After a slow start, Missouri's revenue picture appears to be getting better.
The Revenue Department told the News Tribune that, as of last Tuesday, it had collected more than $6.58 billion in individual income taxes for the state business year that ends June 30, as well as more than $435.7 million in corporate income and franchise taxes, and more than $1.89 billion in sales and use taxes.
If the revenues continue improving during the last two months of the 2018-19 business year, the state's end-of-the-year report will continue a general trend of having revenues increase over the previous year.
Since last August, until last month, the state's monthly individual income tax receipts had been substantially lower than the comparable period a year ago — with the year-to-date receipts each month running from 2.78 percent to 10.04 percent less than the same month last year.
"The revenue associated with individual income tax did rise dramatically in April of 2019, in comparison to the amounts paid in April of 2018," Anne Marie Moy, the Revenue Department's spokeswoman, said. "The total increase for the month was 45.25 percent."
But before the April jump, lawmakers and other state officials worried revenues might not come in the way they had predicted a year ago, when they were writing the budget for the current business year.
Their concerns were prompted by a change in federal law that went into effect on Jan. 1, 2018 — reducing taxpayers' total federal tax burden and, since Missouri's income tax calculations are tied to the federal plan, affecting the state's revenues as well.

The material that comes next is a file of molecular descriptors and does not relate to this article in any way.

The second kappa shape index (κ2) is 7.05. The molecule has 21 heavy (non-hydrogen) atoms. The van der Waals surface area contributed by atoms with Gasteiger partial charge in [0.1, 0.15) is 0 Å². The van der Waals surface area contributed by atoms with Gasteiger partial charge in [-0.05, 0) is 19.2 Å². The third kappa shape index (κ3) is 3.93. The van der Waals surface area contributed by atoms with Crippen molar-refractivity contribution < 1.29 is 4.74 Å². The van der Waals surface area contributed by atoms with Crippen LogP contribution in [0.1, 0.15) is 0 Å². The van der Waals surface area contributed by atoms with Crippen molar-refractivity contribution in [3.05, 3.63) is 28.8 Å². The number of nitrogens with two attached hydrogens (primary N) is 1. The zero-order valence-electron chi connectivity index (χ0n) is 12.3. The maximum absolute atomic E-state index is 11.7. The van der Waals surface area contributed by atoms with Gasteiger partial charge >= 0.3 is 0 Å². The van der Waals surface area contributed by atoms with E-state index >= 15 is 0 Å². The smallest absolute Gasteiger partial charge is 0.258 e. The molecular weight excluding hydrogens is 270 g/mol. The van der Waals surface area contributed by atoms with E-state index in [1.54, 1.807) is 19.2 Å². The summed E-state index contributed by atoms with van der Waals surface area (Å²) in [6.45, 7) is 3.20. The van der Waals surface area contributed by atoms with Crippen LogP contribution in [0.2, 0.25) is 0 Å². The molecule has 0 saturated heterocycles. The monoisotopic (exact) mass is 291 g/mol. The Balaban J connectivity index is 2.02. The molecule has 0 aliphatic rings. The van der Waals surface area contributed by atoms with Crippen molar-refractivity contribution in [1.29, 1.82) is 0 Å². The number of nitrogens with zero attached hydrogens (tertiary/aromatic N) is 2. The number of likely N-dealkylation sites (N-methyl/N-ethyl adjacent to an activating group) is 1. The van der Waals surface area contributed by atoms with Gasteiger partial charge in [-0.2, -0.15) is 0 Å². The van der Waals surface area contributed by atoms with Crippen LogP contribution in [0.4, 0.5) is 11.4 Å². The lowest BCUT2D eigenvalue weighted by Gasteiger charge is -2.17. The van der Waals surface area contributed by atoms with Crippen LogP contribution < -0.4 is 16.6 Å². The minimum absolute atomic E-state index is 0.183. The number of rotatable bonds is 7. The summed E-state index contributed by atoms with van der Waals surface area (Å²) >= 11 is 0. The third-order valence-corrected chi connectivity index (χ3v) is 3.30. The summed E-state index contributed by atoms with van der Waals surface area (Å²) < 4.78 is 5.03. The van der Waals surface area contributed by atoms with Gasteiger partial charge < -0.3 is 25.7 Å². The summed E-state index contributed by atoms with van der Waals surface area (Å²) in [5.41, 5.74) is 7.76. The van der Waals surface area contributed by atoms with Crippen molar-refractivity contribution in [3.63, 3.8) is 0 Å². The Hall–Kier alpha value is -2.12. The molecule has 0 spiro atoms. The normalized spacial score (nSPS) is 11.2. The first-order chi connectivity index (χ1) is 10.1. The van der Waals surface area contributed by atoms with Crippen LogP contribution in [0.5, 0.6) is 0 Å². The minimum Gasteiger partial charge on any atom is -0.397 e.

A main key to the reduced income was the effect the change in the federal law had on the amount of taxes withheld from each paycheck. But in many cases, those changes apparently also reduced the amounts withheld from state tax payments, resulting in more taxpayers saying they had to pay in April rather than getting refunds — and fewer taxpayers saying they were getting refunds, or that their refunds this year were smaller.
Missouri government's business year — often called the fiscal year — is different from the calendar year. It runs from July 1 to the following June 30 and is identified by the calendar year in which it ends. So, the state's Fiscal Year 2019 will end at midnight on June 30, 2019 — and then FY 2020 will begin the next day, July 1, 2019.
Tracking Missouri revenues
The Revenue Department and Office of Administration together release a report every month that tracks the current year's collections from all sources, and makes comparisons with the same month a year ago, the fiscal year to-date, and the last three months of this year versus last year.